Education must surely be exercising the patience of the government with the current list of issues and puzzles.
Students who are compelled by the law to attend school simply thumbing their noses at the Ministry of Education.
I have written about this before. Let us clear up that New Zealand had an absentee / truancy problem long before Covid came on the scene. The 1990’s started to feel uneasy when students started to have uneven attendance pattern, but Scotland was pioneering a new phenomenon – NEETs with its trendy acronym which spelt out the grim but gentle fact that those who were NEETs (Not in Education, Employment or Training) were beyond the touch of any of the ways of getting onto a pathway. Instead of pushing back this new group of people needed to have special programmes and responses to cater for them. These programmes were expensive and difficult to manage.
The solution should have been found in the schools – BUT….. Not in the schools if they were with to remain unchanged. NEETs folk needed different programmes. They were the disengagers and so the programmes for NEETs largely failed because the solutions were based on the same old same old processes of conventional schools and the trappings of many decades of failing to change. The disengagers had and have little or no patience for the conventional schools with their uniforms and the approach which continued to insure that the school day was of a certain length regardless of the need for students to be at school when they needed to be at school for the time they needed to be. When the reforms that gave NZEA were being introduced the promise was that ”time served would be dead.” What happened to that one!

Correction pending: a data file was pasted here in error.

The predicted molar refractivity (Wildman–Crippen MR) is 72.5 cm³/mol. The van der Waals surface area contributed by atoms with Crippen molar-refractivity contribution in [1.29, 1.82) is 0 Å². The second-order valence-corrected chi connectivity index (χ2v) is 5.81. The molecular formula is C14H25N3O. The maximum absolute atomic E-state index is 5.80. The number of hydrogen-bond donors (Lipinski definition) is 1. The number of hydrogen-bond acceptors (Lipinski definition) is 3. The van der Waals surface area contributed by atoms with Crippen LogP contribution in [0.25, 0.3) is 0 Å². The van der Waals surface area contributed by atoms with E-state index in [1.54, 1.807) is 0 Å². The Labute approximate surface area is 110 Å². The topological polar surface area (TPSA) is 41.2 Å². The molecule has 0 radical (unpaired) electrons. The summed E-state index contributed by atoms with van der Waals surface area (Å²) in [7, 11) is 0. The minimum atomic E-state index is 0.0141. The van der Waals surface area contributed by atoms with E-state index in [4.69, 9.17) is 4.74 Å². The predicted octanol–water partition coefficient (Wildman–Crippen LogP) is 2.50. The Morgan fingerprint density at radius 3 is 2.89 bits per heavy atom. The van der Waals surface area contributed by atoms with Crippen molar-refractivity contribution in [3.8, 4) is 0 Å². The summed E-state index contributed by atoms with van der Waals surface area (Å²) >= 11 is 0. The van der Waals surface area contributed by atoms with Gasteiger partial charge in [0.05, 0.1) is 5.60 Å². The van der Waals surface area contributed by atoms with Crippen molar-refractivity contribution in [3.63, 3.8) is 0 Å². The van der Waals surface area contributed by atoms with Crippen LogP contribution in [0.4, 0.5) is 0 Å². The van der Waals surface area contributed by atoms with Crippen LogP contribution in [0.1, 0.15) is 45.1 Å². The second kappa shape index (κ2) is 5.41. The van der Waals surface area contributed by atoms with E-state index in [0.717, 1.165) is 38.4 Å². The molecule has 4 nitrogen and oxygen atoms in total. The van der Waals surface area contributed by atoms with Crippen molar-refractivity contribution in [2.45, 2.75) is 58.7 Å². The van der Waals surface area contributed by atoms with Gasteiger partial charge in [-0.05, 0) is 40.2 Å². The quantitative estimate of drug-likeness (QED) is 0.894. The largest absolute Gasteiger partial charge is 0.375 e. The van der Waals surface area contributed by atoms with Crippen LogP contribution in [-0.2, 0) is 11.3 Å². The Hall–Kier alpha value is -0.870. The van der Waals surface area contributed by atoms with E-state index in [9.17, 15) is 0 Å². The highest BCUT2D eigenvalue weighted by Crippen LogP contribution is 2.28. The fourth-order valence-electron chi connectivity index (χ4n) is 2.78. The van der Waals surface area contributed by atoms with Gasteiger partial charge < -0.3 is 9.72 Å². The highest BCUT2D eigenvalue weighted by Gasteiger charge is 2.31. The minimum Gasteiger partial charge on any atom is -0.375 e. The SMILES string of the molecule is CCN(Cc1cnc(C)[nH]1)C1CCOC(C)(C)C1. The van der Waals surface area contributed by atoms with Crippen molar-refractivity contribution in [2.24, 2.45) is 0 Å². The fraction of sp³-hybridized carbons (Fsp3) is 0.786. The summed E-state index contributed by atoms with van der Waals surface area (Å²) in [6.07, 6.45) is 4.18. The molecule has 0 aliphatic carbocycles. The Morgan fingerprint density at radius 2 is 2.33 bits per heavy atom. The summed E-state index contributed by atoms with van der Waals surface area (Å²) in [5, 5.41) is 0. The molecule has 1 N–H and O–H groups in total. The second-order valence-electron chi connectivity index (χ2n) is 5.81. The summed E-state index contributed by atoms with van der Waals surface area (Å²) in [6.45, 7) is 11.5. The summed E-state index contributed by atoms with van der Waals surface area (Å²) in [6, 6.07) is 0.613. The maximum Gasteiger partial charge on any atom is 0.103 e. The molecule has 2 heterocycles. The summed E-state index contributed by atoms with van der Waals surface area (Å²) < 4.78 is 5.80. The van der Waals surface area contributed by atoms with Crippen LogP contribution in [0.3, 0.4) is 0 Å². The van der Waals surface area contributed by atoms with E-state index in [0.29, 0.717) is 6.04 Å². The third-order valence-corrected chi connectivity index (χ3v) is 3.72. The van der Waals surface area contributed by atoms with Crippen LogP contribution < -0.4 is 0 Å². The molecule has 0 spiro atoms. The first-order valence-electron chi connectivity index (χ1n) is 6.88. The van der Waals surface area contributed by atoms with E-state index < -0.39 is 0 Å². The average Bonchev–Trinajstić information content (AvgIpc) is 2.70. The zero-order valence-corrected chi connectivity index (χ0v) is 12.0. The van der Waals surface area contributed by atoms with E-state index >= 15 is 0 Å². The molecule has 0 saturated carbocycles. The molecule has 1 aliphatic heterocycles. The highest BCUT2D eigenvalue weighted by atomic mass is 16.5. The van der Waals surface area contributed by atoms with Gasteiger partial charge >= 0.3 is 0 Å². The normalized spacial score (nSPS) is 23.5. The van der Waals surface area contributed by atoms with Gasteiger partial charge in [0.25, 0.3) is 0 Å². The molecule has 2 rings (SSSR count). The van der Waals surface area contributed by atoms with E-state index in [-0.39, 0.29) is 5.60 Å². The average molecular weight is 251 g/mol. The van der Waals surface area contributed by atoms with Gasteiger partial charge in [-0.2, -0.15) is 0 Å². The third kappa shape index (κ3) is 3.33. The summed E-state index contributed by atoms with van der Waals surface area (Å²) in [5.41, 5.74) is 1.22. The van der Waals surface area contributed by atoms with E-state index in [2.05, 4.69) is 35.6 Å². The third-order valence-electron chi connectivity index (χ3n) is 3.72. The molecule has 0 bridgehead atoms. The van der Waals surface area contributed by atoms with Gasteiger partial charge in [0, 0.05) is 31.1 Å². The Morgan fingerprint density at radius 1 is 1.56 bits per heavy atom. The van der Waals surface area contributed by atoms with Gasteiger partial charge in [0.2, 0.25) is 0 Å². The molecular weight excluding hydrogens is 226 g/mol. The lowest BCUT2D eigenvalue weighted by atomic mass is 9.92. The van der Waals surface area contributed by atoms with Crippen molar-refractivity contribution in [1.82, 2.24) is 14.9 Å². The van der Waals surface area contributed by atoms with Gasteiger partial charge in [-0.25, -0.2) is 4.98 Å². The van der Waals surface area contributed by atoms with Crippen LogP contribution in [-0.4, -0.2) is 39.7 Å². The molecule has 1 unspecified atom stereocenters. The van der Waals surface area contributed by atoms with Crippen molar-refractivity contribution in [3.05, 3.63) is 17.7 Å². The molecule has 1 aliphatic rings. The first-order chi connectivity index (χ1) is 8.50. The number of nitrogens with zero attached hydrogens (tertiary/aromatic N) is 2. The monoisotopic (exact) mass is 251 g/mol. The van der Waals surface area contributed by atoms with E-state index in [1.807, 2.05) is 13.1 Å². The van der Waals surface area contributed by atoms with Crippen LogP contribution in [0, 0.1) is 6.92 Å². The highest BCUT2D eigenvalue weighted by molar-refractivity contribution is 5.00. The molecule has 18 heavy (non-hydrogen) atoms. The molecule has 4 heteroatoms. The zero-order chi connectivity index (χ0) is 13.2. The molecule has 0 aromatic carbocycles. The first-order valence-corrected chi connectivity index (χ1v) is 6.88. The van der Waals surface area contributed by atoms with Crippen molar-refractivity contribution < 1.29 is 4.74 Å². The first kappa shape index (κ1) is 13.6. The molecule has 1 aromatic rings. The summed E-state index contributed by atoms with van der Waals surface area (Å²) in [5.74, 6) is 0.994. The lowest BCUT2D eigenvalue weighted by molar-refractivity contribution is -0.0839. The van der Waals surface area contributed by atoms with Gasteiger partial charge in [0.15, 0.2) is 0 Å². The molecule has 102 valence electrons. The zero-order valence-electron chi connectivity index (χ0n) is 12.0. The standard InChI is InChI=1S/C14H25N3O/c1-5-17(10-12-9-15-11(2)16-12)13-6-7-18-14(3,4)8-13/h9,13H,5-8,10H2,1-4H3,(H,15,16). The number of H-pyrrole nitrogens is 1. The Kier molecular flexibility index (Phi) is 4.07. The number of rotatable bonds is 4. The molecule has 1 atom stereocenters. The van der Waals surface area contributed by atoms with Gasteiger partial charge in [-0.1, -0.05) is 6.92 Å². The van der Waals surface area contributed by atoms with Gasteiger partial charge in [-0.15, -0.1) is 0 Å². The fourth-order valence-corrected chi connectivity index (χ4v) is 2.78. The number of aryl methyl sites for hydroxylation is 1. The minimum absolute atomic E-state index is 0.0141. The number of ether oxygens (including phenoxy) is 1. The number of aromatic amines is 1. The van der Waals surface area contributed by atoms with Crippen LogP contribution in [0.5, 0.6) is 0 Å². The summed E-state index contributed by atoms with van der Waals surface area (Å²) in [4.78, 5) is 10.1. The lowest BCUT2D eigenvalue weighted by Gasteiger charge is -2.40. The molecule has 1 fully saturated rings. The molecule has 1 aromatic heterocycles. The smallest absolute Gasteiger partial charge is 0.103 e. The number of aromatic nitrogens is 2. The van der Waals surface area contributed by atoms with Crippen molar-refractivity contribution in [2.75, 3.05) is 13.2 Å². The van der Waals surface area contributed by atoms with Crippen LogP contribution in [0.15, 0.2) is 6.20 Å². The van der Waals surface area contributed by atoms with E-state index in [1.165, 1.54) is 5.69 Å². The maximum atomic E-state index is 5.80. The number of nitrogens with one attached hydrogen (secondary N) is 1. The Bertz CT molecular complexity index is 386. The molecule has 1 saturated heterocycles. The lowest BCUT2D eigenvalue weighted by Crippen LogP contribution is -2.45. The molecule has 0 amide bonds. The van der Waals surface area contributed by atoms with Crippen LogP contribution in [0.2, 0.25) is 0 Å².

Again I quote “so much reform – so little change.” (Charles Payne).
So here are some key questions.
Does anyone in Wellington actually have profiles of categories of students who don’t attend school?
Is the Ministry of Education prepared to move on parents whose children are not attending school?
Will the Ministry of Education conduct a study on the role Secondary Tertiary Programmes might play a part.
Finally, will the Ministry of Education and TEC instruct Te Pukenga urgently instruct Te Pukenga to first understand Secondary Tertiary Programmes and prepare a plan to make use of these excellent programmes that have brought success into the lives of so many?